On the first Friday of each month, the Bureau of Labor Statistics releases Non-Farm Payrolls data for the month prior.
The data is more commonly called “the jobs report” and it’s a major factor in setting mortgage rates for homeowners everywhere. Especially today, considering the economy.
This is because, although it’s believed that the recession of 2009 is over, there’s emerging talk of new recession starting.
Support for the argument is mixed:
- Job growth has been slow, but planned layoffs touch a 10-year low
- Consumer confidence is down, but beating expectations
- Consumer spending is weak, but not declining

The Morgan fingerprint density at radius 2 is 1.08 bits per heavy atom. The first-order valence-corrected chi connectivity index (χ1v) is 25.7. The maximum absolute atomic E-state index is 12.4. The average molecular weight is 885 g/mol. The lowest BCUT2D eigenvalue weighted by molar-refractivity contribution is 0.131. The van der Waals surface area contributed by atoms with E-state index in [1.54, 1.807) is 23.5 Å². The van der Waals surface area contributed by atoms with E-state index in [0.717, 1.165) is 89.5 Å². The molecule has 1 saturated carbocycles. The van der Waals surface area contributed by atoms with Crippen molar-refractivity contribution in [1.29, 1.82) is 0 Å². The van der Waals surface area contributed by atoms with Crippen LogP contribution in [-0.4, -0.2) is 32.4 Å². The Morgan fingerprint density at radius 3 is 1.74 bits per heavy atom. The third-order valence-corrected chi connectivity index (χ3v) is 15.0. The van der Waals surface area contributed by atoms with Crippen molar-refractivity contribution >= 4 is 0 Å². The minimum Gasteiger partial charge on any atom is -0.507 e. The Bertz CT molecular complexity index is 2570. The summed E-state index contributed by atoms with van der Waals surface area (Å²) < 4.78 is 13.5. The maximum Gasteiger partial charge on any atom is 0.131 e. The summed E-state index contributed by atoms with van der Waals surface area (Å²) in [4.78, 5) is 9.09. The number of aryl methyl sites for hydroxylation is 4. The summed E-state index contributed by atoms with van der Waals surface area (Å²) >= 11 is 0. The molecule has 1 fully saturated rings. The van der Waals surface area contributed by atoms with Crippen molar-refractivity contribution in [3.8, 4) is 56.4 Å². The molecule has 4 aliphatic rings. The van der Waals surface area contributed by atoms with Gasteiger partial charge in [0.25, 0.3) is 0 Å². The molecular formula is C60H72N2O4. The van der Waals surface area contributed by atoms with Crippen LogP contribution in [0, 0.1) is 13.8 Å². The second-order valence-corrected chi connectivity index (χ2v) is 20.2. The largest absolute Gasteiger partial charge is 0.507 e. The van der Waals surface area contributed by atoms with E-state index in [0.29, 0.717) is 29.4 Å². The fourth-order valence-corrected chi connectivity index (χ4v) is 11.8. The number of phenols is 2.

In other words, the economy could go in either direction in the latter half of 2010 and the jobs market may be the key. More working Americans means more paychecks earned, more taxes paid, and more money spent; plus, the confidence to purchase a “big ticket” items such as a home.
Jobs growth can provide tremendous support for housing, too.
Today, though, jobs growth was “fair”. According to the government, 54,000 jobs were lost in August, but that reflects the departure of 114,000 Census workers. The private sector (i.e. non-government jobs), by contrast, added 67,000.
In addition, net new jobs was revised higher for June and July by a total of 123,000. That’s a good-sized number, too.
Right now, Wall Street is reacting with enthusiasm, bidding up stocks at the expense of bonds — including mortgage-backed bonds. This is causing mortgage rates to rise. Rates should be higher by about 1/8 percent this morning.